Lifetime Achievement Award for community stalwart Bill Rutkin


mental health lifetime achievement hureed

The Queensland Mental Health Commission last week presented a Lifetime Achievement Award to LGBTIQA+ community stalwart Bill Rutkin OAM. The award recognises his ‘distinguished service, significant contribution, and leadership in the alcohol and other drugs sector’.

The Mental Health Commission cited Bill as proof that ‘progressive social reform is driven by the grassroots and members of society driven by principles of social justice’.

Bill Rutkin was a founding member, inaugural treasurer, and later President of the Queensland AIDS Council (QC). As a longtime member of the Queensland Intravenous AIDS Association (QuIVVA), he was instrumental in establishing the Queensland Injectors Health Network (QuIHN). He continues to serve on the boards of both organisations.

In 2021, Bill Rutkin also joined the board of Just.Equal, Australia’s national LGBTIQA+ advocacy group.

Awarded an OAM for services to community health in 1994, he also received a Lifetime Achievement Award from Brisbane Pride at Brisbane’s annual Queens Ball.

HUREED

In 1987, Bill Rutkin began supporting HIV programs and gay law reform advocates in Africa. During the early AIDS crisis, he recognised something later made much of during the height of the COVID-19 pandemic.

Until we are all safe, none of us are safe.

Bill told QNews he is particularly proud of his work with HUREED, the Ugandan human rights and community health organisation.

“HUREED supports our Ugandan brothers and sisters. But beyond that, it tackles violence and stigma by advocating for equitable access to health, legal justice, and social inclusion.

“The organisation fights against seemingly insurmountable odds, but just keeps going, and step by step, achieves wins for the community.

“Sadly, LGBTIQA+ people in countries with anti-LGBTIQA+ regimes continue to suffer harm not only because of their own governments but because of prejudice and discrimination in other countries.

“Backward steps like the holding of the World Cup in Qatar, serve to reinforce stereotypes of LGBTIQA+ people as lesser humans.

“The hideous contagion of antiqueer prejudice, homophobia, and transphobia directly impacts our community members in places like Uganda. It leads to increased violence, up to and including murder and extrajudicial killings.

“Until we are all safe, none of us are safe. I strongly urge anyone who wants to make a real impact in this world for a very small expense, to support the work of HUREED. Even AU$20 can help save a life.”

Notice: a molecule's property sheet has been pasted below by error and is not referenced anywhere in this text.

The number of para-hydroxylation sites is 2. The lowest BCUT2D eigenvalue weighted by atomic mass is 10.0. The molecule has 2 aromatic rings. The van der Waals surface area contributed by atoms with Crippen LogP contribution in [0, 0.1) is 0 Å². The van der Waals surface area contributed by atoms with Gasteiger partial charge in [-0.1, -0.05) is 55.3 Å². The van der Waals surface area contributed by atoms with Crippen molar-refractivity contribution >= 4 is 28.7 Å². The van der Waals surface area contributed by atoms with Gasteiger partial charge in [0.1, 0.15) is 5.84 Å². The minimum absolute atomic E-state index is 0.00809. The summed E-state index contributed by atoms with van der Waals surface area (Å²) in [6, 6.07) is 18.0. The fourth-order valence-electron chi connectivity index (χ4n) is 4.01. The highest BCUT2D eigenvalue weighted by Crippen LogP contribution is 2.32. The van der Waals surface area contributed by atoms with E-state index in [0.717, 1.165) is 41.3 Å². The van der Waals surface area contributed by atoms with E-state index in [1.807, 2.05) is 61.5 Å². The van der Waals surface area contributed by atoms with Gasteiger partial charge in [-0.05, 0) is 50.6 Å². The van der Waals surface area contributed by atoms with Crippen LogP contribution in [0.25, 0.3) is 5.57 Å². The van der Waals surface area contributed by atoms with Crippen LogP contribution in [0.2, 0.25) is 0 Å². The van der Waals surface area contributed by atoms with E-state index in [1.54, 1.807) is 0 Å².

If you would like to support HUREED, no matter how small a donation, get in touch HERE.

For the latest lesbian, gay, bisexual, transgender, intersex and queer (LGBTIQ) news in Australia, visit qnews.com.au. Check out our latest magazines or find us on Facebook, Twitter, Instagram and YouTube.;

Destiny Rogers

Destiny Rogers embarked on her career in the media industry immediately after high school, initially joining Mirror News, which later evolved into News Ltd. She fondly recalls editing Ian Byford's 'Passing Glances: A History of Gay Cairns' as one of her most fulfilling projects. Additionally, Destiny co-researched and co-wrote 'The Queen's Ball', chronicling the history of the world's longest-running continuous queer event. Her investigative work on the history of Australia's COON Cheese and Edward Coon culminated in the publication 'COON: More Holes than Swiss Cheese', a collaborative effort with Dr. Stephen Hagan. Destiny's journey at QNews began as a feature writer, and she was subsequently elevated to the role of Managing Editor of QNews Magazine in 2018. However, in July 2022, she decided to resign from this role to refocus on research and feature writing. For contact, please reach out at destinyr@qnews.com.au.

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1 Comment

  1. Geoff
    29 November 2022
    Reply

    Congratulations Bill on a well-deserved award.

    I agree that it is incumbent upon LGBT+ people who live in a relatively affluent and protective country (such as ours) to do our best to help our queer brothers and sisters who cannot speak for themselves. We are family.

    It is the decent human thing to do. Our gay liberation pioneers, and our AIDS activist heroes, would demand no less.

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